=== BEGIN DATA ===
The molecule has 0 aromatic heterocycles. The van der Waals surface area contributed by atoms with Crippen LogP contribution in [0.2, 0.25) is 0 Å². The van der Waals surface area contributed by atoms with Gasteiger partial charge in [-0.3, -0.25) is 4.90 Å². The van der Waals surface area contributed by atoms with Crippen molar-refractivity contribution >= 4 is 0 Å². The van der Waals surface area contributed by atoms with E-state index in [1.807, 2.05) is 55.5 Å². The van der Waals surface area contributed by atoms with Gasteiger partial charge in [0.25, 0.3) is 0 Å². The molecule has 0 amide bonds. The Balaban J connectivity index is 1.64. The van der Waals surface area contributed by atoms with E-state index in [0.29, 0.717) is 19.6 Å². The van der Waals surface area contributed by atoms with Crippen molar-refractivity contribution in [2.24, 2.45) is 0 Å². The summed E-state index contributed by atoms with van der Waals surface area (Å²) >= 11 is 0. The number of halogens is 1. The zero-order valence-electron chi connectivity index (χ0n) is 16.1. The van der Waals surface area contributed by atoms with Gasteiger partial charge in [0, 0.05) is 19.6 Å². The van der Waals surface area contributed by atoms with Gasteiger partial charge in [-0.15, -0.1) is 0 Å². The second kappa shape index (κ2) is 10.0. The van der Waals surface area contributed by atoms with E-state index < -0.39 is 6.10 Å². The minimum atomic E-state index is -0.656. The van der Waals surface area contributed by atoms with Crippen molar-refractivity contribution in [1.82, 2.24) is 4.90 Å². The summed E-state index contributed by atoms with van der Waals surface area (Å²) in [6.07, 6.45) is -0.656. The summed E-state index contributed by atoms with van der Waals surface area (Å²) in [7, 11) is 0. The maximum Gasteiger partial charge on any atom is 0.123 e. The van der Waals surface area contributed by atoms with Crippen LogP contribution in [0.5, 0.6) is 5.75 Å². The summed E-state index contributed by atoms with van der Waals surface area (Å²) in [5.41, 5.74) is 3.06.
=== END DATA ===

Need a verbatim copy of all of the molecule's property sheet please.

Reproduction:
The molecule has 0 aromatic heterocycles. The van der Waals surface area contributed by atoms with Crippen LogP contribution in [0.2, 0.25) is 0 Å². The van der Waals surface area contributed by atoms with Gasteiger partial charge in [-0.3, -0.25) is 4.90 Å². The van der Waals surface area contributed by atoms with Crippen molar-refractivity contribution >= 4 is 0 Å². The van der Waals surface area contributed by atoms with E-state index in [1.807, 2.05) is 55.5 Å². The van der Waals surface area contributed by atoms with Gasteiger partial charge in [0.25, 0.3) is 0 Å². The molecule has 0 amide bonds. The Balaban J connectivity index is 1.64. The van der Waals surface area contributed by atoms with E-state index in [0.29, 0.717) is 19.6 Å². The van der Waals surface area contributed by atoms with Crippen molar-refractivity contribution in [2.24, 2.45) is 0 Å². The summed E-state index contributed by atoms with van der Waals surface area (Å²) >= 11 is 0. The number of halogens is 1. The zero-order valence-electron chi connectivity index (χ0n) is 16.1. The van der Waals surface area contributed by atoms with Gasteiger partial charge in [0, 0.05) is 19.6 Å². The van der Waals surface area contributed by atoms with Gasteiger partial charge in [-0.15, -0.1) is 0 Å². The second kappa shape index (κ2) is 10.0. The van der Waals surface area contributed by atoms with E-state index < -0.39 is 6.10 Å². The minimum atomic E-state index is -0.656. The van der Waals surface area contributed by atoms with Crippen molar-refractivity contribution in [1.82, 2.24) is 4.90 Å². The summed E-state index contributed by atoms with van der Waals surface area (Å²) in [6.07, 6.45) is -0.656. The summed E-state index contributed by atoms with van der Waals surface area (Å²) in [7, 11) is 0. The maximum Gasteiger partial charge on any atom is 0.123 e. The van der Waals surface area contributed by atoms with Crippen LogP contribution in [0.5, 0.6) is 5.75 Å². The summed E-state index contributed by atoms with van der Waals surface area (Å²) in [5.41, 5.74) is 3.06.